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Line of Control (Tom Clancy's Op-Center, Book 8) Mass Market Paperback – June 1, 2001


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Product Details

  • Mass Market Paperback: 384 pages
  • Publisher: Berkley; 1st Printing edition (June 1, 2001)
  • Language: English
  • ISBN-10: 0425180050
  • ISBN-13: 978-0425180051
  • Product Dimensions: 4.3 x 1 x 6.7 inches
  • Shipping Weight: 4.8 ounces
  • Average Customer Review: 3.1 out of 5 stars  See all reviews (56 customer reviews)
  • Amazon Best Sellers Rank: #222,810 in Books (See Top 100 in Books)

Editorial Reviews

About the Author

Tom Clancy was the author of eighteen #1 New York Times-bestselling novels. His first effort, The Hunt for Red October, sold briskly as a result of rave reviews, then catapulted onto the bestseller list after President Ronald Reagan pronounced it ���the perfect yarn.��� Clancy was the undisputed master at blending exceptional realism and authenticity, intricate plotting, and razor-sharp suspense. He died in October 2013.

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Customer Reviews

Another bad book with Tom Clancy's name on it.
Melvin Hunt
Also, since he puts in so many effort to the background and details, there¡¦s not much left in the ending, which makes the book a little unbalance.
denton
If Rovin started using real unit numbers and facts you'd think the book was based on real-life events.
franks

Most Helpful Customer Reviews

9 of 9 people found the following review helpful By Justwannaread! on August 21, 2005
Format: Mass Market Paperback
I may be one of the lone proponents of this book, but I have been a fan of the Op-Center series and wanted to defend it. None of the Op-Center books are written by Tom Clancy, but by Jeff Rovin, and I agree it is misleading to have TC's name in large bold letters on the cover. I call these books Tom Clancy "lite" because they are quick reads and do not get so bogged down with military strategy and techno-jargon. (There have been times I have fallen asleep as Tom Clancy goes on & on about some piece of military equipment). True military affectionados will probably not like these books.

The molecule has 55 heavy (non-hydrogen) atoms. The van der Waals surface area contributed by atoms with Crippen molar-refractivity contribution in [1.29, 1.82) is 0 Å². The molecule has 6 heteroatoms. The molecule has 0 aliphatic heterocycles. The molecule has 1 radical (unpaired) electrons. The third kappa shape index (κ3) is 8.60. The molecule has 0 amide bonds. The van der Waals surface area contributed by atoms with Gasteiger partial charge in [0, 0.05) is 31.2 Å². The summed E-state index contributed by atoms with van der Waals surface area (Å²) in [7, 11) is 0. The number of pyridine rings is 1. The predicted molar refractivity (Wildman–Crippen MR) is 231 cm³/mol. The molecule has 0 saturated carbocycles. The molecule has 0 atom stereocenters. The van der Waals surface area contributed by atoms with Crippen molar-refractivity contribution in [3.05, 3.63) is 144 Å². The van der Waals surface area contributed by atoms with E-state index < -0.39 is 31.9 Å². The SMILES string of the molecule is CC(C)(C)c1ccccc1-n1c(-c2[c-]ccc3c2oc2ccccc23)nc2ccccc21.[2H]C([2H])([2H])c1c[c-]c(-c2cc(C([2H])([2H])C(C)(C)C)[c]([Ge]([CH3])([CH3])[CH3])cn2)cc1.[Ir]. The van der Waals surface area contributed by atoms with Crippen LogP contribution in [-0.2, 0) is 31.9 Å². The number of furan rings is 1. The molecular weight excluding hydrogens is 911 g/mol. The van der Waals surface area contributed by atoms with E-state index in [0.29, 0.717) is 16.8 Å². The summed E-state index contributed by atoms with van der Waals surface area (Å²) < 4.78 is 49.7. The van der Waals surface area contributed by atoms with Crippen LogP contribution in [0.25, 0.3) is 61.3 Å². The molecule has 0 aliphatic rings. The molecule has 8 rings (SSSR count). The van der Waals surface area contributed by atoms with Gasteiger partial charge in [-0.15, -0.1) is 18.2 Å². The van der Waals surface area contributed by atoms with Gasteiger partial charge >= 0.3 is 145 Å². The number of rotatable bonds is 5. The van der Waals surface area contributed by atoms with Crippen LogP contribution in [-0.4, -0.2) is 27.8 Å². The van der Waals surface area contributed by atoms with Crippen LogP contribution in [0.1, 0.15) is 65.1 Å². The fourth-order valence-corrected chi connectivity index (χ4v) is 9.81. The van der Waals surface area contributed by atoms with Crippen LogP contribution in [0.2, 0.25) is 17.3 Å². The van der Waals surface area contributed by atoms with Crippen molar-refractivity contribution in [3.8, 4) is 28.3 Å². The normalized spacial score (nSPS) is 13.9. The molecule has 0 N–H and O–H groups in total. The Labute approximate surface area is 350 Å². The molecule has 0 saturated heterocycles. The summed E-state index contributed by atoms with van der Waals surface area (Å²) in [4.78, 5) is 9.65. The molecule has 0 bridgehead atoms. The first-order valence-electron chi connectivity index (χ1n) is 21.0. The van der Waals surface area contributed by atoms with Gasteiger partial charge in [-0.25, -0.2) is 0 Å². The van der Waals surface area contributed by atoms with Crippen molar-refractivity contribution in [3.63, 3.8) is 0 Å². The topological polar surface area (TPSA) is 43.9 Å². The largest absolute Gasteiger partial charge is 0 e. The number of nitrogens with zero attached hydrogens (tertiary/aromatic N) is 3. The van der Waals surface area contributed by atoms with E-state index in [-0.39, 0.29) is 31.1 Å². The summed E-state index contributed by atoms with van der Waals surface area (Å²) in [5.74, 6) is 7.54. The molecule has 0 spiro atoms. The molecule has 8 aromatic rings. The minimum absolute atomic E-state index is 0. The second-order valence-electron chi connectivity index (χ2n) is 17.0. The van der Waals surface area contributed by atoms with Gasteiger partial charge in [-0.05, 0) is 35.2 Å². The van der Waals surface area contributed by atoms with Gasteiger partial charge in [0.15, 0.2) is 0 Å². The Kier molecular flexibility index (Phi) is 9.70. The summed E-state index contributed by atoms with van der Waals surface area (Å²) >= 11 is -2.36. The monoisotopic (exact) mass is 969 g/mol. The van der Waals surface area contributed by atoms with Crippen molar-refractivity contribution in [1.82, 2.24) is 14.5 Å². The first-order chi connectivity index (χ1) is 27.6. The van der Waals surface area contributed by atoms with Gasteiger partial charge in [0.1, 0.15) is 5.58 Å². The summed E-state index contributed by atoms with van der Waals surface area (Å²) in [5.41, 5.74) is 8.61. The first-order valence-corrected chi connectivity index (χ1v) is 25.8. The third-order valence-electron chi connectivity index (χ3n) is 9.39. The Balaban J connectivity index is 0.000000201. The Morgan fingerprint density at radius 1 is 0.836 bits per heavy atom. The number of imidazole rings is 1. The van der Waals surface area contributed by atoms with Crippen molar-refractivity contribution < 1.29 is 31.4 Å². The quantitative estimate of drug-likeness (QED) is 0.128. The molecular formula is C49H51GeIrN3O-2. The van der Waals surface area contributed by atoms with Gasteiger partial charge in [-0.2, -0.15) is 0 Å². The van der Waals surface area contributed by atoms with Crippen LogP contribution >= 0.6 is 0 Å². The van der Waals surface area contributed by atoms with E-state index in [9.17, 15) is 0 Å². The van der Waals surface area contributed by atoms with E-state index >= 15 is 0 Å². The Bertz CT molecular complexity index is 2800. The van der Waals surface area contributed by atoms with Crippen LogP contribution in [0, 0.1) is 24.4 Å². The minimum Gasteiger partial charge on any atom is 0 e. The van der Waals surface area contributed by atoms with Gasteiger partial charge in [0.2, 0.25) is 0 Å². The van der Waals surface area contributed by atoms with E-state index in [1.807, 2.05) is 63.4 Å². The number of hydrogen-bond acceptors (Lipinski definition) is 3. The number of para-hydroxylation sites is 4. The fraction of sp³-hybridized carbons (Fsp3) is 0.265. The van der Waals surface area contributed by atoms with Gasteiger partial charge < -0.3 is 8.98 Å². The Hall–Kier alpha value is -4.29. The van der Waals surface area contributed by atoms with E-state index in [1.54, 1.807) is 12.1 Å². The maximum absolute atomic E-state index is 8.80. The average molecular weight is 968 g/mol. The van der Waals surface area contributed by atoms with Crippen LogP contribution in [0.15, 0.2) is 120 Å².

The main characters of Paul Hood, Mike Rodgers, Bob Herbert, and Brett August have developed over the series. I think it would be difficult to appreciate their reactions/emotions, etc. without the benefit of knowing what they have experienced together in the previous 7 books in the series. The tragic loss of so many of the Strikers in Line of Control is more meaningful if you were familiar with their parts in other crisis situations from the other books. That being said, a better author would be able to weave a compelling story without the reader having to be familiar with the whole series.

Some of the reviewers commented on the inaccuracies in this book and that may very well be the case. I am not very familiar with the geo-political situation between Pakistan and India and did not consider this to be a textbook or a documentary. Most likely, a real Tom Clancy book would have been better researched and more accurate.

In my opinion, it was a chilling fictional story set in the Himalayans that passed the time on a hot Summer day. In case anyone would like to read the Op-Center series in order, they are as follows:

Op-Center
Mirror Image
Games of State
Acts of War
Balance of Power
State of Siege
Divide and Conquer
Line of Control
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6 of 7 people found the following review helpful By Rohan Krishnamurti on December 23, 2001
Format: Mass Market Paperback
This was the first book I read from the popular Op-Centre series created by Tom Clancy & Steve Pieczenik. I noticed